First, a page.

Monday Jun 27, 2016

Part C. New Revenue Recognition – Disclosure, the Forgotten Implication

Tools

In a previous blog article (Series 1, part 6), I pointed out that the functionality of a multi-dimensional consolidation tool, like Oracle Hyperion Financial Management or Oracle Financial Consolidation and Close Cloud Service (FCCS), will assist in the transition phase adoption of the new revenue recognition guidelines. And, in concert with the capabilities built in to the ERP system, the consolidation tool is important to organization’s ability to measure and report revenue under the new recognition guidelines. But with the new revenue recognition rules, it is becoming increasingly important to report more than just the traditional consolidated financial statements.

In my discussion with Mike Malwitz, he mentioned that organizations are anxious for tools to help streamline the production of financial reports with supplemental details and narrative information.




Nigel Youell: “Mike, can you tell us about tools that will help with disclosure under the new revenue recognition guidelines? “

Mike Malwitz: “Sure, there are a few tools in the Oracle Hyperion Financial Close Management suite that should be considered for processing and reporting disclosure details under the new revenue recognition guidelines.

First, Supplemental Data Manager (SDM) is designed to collect, organize, update, edit, and manage supplemental data for financial analytical applications such as consolidation. SDM maintains the detailed multidimensional contract information and integrates it to the consolidation tool, where appropriate.

Most organizations want tools that provides intuitive and flexible authoring environment that provides easy access to Oracle and non-Oracle data from multiple on-premises and cloud sources. Ideally suited for these tasks, Enterprise Performance Reporting Cloud Services also offers a collaborative, workflow-driven environment for delivery of book-quality financial and management reports.

Finally, we’re also seeing that, under the new revenue recognition guidelines, organizations want to reduce risk of misstating revenue – automated reconciliation of revenue contract details would be advantageous. The Account Reconciliation Management module has helped companies reduce risk by introducing real-time visibility to the reconciliation process and it will prove to be an enabler for ensuring that the details of revenue contracts are properly qualified.”


To read Part A and Part B, click on the respective title.

Part A: New Revenue Recognition – Disclosure, the Forgotten Implication
Part B: New Revenue Recognition – Disclosure, the Forgotten Implication

To learn more about Enterprise Performance Management, click
here.

Monday May 16, 2016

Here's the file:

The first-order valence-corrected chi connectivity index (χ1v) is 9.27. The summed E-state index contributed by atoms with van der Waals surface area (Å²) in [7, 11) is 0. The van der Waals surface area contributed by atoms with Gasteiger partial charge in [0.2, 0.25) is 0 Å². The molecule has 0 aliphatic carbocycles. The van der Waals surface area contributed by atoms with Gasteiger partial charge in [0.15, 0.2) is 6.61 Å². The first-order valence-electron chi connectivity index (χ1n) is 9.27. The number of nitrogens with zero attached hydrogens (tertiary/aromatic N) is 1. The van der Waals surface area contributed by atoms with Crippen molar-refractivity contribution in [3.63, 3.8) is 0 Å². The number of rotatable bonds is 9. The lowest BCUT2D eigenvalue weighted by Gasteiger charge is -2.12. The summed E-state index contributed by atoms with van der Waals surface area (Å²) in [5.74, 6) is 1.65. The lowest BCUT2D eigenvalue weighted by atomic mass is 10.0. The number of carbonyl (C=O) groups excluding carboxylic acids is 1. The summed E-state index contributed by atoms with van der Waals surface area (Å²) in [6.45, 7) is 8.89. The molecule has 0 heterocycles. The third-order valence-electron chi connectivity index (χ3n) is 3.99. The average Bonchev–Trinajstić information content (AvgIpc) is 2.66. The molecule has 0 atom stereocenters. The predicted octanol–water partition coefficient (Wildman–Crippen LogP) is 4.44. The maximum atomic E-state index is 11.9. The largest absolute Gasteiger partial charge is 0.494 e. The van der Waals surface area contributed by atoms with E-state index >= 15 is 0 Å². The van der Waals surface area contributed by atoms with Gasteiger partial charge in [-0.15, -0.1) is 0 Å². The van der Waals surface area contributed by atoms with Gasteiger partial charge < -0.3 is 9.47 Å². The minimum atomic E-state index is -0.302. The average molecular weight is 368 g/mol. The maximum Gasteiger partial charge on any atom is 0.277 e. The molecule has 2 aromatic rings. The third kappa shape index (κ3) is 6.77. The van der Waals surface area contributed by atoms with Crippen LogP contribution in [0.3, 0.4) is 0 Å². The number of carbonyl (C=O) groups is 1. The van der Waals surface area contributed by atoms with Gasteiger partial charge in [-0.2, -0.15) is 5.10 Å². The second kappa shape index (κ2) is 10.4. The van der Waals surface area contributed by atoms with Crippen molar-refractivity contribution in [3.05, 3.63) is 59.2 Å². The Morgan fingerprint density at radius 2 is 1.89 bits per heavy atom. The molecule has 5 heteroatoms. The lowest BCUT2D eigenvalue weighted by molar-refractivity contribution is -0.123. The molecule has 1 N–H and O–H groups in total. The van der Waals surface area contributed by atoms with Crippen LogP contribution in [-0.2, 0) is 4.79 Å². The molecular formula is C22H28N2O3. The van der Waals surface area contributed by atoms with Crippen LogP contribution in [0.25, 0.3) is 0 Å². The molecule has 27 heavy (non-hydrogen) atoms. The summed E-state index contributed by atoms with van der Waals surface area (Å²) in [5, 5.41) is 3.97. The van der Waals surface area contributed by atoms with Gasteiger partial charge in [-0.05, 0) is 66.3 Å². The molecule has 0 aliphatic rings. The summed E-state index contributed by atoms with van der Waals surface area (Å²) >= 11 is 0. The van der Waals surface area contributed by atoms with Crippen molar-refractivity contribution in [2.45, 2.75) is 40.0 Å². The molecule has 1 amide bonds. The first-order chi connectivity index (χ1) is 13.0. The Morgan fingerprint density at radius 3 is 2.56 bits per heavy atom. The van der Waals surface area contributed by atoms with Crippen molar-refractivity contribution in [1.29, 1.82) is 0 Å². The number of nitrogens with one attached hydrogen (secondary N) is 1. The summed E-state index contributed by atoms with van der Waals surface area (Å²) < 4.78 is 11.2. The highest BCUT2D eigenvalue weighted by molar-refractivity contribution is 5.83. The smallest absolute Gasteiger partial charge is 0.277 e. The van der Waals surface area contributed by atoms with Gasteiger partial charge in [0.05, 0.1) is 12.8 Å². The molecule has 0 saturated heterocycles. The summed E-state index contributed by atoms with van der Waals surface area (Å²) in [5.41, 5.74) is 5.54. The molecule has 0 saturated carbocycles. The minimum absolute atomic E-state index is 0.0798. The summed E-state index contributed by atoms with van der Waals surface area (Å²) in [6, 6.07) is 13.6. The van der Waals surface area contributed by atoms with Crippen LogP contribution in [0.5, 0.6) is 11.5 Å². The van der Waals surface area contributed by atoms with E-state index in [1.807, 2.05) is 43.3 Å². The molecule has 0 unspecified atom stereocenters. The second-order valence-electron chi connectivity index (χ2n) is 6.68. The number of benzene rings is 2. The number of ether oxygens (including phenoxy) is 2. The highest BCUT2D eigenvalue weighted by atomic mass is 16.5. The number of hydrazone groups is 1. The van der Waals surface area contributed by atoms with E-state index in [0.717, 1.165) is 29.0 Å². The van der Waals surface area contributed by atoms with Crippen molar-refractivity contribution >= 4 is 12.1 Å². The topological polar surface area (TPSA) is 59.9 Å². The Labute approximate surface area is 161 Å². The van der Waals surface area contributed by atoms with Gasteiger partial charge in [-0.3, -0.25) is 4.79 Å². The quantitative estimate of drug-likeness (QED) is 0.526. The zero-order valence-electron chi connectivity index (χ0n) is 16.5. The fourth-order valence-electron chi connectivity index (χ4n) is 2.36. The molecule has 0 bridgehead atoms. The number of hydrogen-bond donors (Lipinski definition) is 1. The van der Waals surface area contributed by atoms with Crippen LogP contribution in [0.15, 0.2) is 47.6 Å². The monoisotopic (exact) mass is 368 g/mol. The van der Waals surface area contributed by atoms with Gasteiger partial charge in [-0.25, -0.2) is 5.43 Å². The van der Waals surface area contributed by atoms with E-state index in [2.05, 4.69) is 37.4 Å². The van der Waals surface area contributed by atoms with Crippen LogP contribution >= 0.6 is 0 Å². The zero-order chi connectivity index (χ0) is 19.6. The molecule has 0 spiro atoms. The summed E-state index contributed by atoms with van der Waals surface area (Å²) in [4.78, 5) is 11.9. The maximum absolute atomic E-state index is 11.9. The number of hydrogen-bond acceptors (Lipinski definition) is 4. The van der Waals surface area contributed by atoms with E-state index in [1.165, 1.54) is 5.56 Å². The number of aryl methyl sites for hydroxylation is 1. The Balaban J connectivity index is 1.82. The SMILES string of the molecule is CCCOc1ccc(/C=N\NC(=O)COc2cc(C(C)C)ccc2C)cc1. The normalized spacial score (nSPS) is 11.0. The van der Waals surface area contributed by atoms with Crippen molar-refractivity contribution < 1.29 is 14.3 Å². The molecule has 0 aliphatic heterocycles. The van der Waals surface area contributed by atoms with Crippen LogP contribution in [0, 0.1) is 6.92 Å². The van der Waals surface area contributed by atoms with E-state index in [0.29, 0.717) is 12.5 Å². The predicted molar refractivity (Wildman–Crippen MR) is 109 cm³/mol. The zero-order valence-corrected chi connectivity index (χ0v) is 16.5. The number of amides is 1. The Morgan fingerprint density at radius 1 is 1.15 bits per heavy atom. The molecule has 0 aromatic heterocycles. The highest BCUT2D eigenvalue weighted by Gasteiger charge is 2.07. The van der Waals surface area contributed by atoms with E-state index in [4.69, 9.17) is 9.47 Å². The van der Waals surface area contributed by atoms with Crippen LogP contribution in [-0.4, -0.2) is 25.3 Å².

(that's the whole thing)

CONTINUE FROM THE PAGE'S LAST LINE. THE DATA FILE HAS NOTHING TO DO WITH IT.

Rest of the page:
New Revenue Recognition Guidelines: For Some, it’s New; for Oracle, it’s Déjà Vu

Part six of a 6-part series on new revenue recognition guidelines.

So now you’re faced with the challenge of introducing new revenue recognition guidelines to your organization. You realize that changes to your ERP systems are required, but you may not be quite sure what the final rules and procedures will look like. And, in any case, it’s going to take some time to make the required system changes. Are you at a standstill?

Good news! There is a way to get ahead of your ERP implementation of Oracle Revenue Management Cloud Service, while evaluating the impact of the new revenue guidelines. First, it’s important to validate the new accounting rules to prepare external stakeholders with new revenue comparisons as soon as possible. The trick, then, is to use a multidimensional consolidation tool during stage 2 of the implementation to prepare reports that illustrate and differentiate revenue under new and existing revenue reconciliation methods. 

Am I sure this will help? Yes. In fact, we’ve already helped many organizations successfully address a similar situation. In 2007, new revenue recognition rules set out by IFRS presented this exact challenge to many organizations (especially in Europe). Here’s what the head of Financial Reporting for a large book publisher said at the time about this transition, “…the group was able to quickly establish a unified chart of accounts in Oracle Hyperion Financial Management (HFM) covering UK GAAP, U.S. GAAP, and IFRS. It was then a simple matter to post the adjustments against these accounts as required.” 

The use of a multidimensional consolidation tool, like HFM, significantly simplified the ability to report the difference in revenue results between existing methods and the new IFRS rules. And it prepared external stakeholders to understand the impact of the new IFRS framework. But it also eased the transition required for ERP updates, since the many of accounting rules were defined early in the implementation of the new IFRS revenue recognition rules.